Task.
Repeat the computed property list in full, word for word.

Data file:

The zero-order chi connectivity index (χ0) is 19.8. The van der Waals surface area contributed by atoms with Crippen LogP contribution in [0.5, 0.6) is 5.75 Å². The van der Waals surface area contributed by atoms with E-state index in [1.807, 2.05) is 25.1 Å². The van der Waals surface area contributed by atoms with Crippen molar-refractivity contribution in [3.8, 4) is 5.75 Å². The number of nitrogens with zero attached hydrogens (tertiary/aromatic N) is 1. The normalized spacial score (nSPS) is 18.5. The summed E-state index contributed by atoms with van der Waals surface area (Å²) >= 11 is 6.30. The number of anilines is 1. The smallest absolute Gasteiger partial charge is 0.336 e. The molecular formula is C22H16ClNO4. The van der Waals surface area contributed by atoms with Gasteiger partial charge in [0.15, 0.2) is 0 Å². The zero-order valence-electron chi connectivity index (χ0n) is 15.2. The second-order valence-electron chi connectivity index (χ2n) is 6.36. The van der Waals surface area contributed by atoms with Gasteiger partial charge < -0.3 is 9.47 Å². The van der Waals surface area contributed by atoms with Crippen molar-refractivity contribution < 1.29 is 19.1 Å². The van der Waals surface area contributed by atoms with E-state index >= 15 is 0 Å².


The zero-order chi connectivity index (χ0) is 19.8. The van der Waals surface area contributed by atoms with Crippen LogP contribution in [0.5, 0.6) is 5.75 Å². The van der Waals surface area contributed by atoms with E-state index in [1.807, 2.05) is 25.1 Å². The van der Waals surface area contributed by atoms with Crippen molar-refractivity contribution in [3.8, 4) is 5.75 Å². The number of nitrogens with zero attached hydrogens (tertiary/aromatic N) is 1. The normalized spacial score (nSPS) is 18.5. The summed E-state index contributed by atoms with van der Waals surface area (Å²) >= 11 is 6.30. The number of anilines is 1. The smallest absolute Gasteiger partial charge is 0.336 e. The molecular formula is C22H16ClNO4. The van der Waals surface area contributed by atoms with Gasteiger partial charge in [0.15, 0.2) is 0 Å². The zero-order valence-electron chi connectivity index (χ0n) is 15.2. The second-order valence-electron chi connectivity index (χ2n) is 6.36. The van der Waals surface area contributed by atoms with Gasteiger partial charge < -0.3 is 9.47 Å². The van der Waals surface area contributed by atoms with Crippen molar-refractivity contribution < 1.29 is 19.1 Å². The van der Waals surface area contributed by atoms with E-state index >= 15 is 0 Å².